What a sentiment to bring home from a memorable day at The Royal Albert Hall at the WI Annual Meeting. Sunny as always - this event is held during the first week of June and my memories of earlier AGMs are all of warm sunny Summer days. This was no exception.
We'd travelled up from Gloucestershire yesterday, spent the night in an hotel on Bayswater Road and walked across Kensington Gardens, enjoying the spectacle of the Albert Memorial looking fine in the sunshine. A bunch of us went out last evening, first to dinner, then to a performance of The Jersey Boys which was fun, so the walk was a welcome breath of air.
Sad to say, my photo isn't as sharp as I'd have liked - the one on my photo of the day is better - but hopefully it's clear to see what an astounding sight such a meeting is. Singing Jerusalem together with 5000 women, accompanied by the Albert Hall organ is a spine-tingling moment and one which stays in the memory long afterwards.
We listened with interest to some inspiring speakers, voted overwhelmingly in favour of our resolution in support of honey bees and laughed at Maureen Lipman's jokes. Such a clever speaker, she had us giggling one minute and quietly contemplative the next, as she championed the cause of Aung San Suu Kyi with real passion. Clearly focusing her presentation squarely on the 99.9% female audience, her shared thoughts on such topics as the joys of BBC Radio 4 and the dearth of similarly intelligent content on TV were all received with mutters of approval. At times, she sailed close to the wind with one or two fairly political comments about tomorrow's elections (an absolute no-no at these meetings - remember this?) but with the audience firmly onside, she survived.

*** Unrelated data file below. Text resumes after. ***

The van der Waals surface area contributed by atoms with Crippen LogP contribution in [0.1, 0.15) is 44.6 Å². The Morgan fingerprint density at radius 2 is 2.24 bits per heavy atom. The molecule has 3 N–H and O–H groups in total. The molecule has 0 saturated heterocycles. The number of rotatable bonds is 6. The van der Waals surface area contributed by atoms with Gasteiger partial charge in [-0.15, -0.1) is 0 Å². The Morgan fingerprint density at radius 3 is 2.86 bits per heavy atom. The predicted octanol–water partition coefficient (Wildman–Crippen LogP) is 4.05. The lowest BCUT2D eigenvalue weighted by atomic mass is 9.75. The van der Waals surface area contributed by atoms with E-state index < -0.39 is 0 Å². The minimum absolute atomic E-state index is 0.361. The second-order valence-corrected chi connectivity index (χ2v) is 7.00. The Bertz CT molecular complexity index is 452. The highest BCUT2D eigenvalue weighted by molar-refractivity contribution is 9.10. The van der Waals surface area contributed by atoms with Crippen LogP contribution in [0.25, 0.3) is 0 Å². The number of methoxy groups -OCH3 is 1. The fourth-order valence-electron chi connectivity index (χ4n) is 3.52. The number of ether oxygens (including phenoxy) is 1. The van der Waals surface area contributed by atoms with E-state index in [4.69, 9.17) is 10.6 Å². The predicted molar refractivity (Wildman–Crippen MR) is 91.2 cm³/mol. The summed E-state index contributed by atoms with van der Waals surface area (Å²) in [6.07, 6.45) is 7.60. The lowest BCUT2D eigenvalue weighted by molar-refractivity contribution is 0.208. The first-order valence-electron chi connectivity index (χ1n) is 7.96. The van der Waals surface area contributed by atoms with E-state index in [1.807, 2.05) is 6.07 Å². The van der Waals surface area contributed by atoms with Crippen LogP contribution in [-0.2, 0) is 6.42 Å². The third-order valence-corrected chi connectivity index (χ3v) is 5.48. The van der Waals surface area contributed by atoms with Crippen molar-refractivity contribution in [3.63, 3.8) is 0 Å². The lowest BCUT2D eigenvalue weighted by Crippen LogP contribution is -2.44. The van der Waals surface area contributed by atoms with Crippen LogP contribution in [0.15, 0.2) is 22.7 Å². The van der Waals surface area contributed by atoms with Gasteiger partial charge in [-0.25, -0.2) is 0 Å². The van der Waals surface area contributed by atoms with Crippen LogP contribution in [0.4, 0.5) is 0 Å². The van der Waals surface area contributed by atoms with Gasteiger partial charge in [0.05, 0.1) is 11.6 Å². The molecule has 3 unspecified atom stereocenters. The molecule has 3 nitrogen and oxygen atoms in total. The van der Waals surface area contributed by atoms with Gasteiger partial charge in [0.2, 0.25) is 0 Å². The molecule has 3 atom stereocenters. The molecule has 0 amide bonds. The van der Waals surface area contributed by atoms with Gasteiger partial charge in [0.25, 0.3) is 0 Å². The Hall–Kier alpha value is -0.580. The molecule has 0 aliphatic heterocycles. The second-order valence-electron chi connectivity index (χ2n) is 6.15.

At lunchtime, what else but cross the road and sit, with another few thousand friends, on the steps of the Albert Memorial?
The afternoon session was good - Jonathan Wild of Taylors, provider of so many pots of Yorkshire Tea at WI meetings throughout the country (Gloucestershire included!) gave a most entertaining presentation (image this website as a talk and you're nearly there) and Eve Pollard spoke well; if only she'd remembered that she was there as herself and not as leader of Claudia Winkelmann's fan club (which goes without saying)
But, saving the best bit till last, the meeting ended on a real high, with a performance from Richard Stilgoe and apprentices from the Orpheus Centre . Just as earlier in the day, our emotions were given a workout as we laughed one minute, fell silent the next as we listened intently to the marvellous performance put on by four talented youngsters. Yes, the second bloke in is wearing a blonde wig and orange dress - singing a song about a cross dresser called Melvyn, he just about brought the house down. The meeting finished with the audience joining in the chorus of "I believe I can really make a difference" and looking around the vast auditorium, every person I could see was joining in with the actions too. Wow.